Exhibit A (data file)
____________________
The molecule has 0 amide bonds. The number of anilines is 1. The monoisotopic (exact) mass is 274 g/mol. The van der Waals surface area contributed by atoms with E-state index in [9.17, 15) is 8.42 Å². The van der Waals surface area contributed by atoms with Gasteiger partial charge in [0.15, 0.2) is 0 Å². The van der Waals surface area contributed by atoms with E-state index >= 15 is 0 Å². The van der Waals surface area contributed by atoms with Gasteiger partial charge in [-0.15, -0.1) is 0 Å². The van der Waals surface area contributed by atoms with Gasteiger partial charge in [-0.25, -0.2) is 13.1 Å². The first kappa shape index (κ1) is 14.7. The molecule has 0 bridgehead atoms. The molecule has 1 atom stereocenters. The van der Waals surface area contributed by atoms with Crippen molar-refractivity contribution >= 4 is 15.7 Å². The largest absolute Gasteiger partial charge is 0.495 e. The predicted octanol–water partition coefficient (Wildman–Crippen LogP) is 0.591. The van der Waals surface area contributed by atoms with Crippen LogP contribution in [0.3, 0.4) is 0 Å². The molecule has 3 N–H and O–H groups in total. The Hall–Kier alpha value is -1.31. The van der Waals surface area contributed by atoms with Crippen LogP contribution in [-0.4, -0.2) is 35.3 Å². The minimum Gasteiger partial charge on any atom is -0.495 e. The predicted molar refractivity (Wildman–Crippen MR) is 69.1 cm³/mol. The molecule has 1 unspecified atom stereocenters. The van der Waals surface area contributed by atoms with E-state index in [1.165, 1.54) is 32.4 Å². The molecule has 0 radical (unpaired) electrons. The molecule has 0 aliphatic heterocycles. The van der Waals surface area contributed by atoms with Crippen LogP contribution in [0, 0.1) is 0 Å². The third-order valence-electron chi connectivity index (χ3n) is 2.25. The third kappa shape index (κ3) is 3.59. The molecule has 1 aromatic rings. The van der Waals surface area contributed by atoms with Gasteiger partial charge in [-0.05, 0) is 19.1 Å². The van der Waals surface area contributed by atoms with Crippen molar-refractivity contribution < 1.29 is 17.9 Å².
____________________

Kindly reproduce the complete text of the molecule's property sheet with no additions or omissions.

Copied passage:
The molecule has 0 amide bonds. The number of anilines is 1. The monoisotopic (exact) mass is 274 g/mol. The van der Waals surface area contributed by atoms with E-state index in [9.17, 15) is 8.42 Å². The van der Waals surface area contributed by atoms with Gasteiger partial charge in [0.15, 0.2) is 0 Å². The van der Waals surface area contributed by atoms with E-state index >= 15 is 0 Å². The van der Waals surface area contributed by atoms with Gasteiger partial charge in [-0.15, -0.1) is 0 Å². The van der Waals surface area contributed by atoms with Gasteiger partial charge in [-0.25, -0.2) is 13.1 Å². The first kappa shape index (κ1) is 14.7. The molecule has 0 bridgehead atoms. The molecule has 1 atom stereocenters. The van der Waals surface area contributed by atoms with Crippen molar-refractivity contribution >= 4 is 15.7 Å². The largest absolute Gasteiger partial charge is 0.495 e. The predicted octanol–water partition coefficient (Wildman–Crippen LogP) is 0.591. The van der Waals surface area contributed by atoms with Crippen LogP contribution in [0.3, 0.4) is 0 Å². The molecule has 3 N–H and O–H groups in total. The Hall–Kier alpha value is -1.31. The van der Waals surface area contributed by atoms with Crippen LogP contribution in [-0.4, -0.2) is 35.3 Å². The minimum Gasteiger partial charge on any atom is -0.495 e. The predicted molar refractivity (Wildman–Crippen MR) is 69.1 cm³/mol. The molecule has 1 unspecified atom stereocenters. The van der Waals surface area contributed by atoms with E-state index in [1.165, 1.54) is 32.4 Å². The molecule has 0 radical (unpaired) electrons. The molecule has 0 aliphatic heterocycles. The van der Waals surface area contributed by atoms with Crippen LogP contribution in [0, 0.1) is 0 Å². The third-order valence-electron chi connectivity index (χ3n) is 2.25. The third kappa shape index (κ3) is 3.59. The molecule has 1 aromatic rings. The van der Waals surface area contributed by atoms with Gasteiger partial charge in [-0.05, 0) is 19.1 Å². The van der Waals surface area contributed by atoms with Crippen molar-refractivity contribution < 1.29 is 17.9 Å².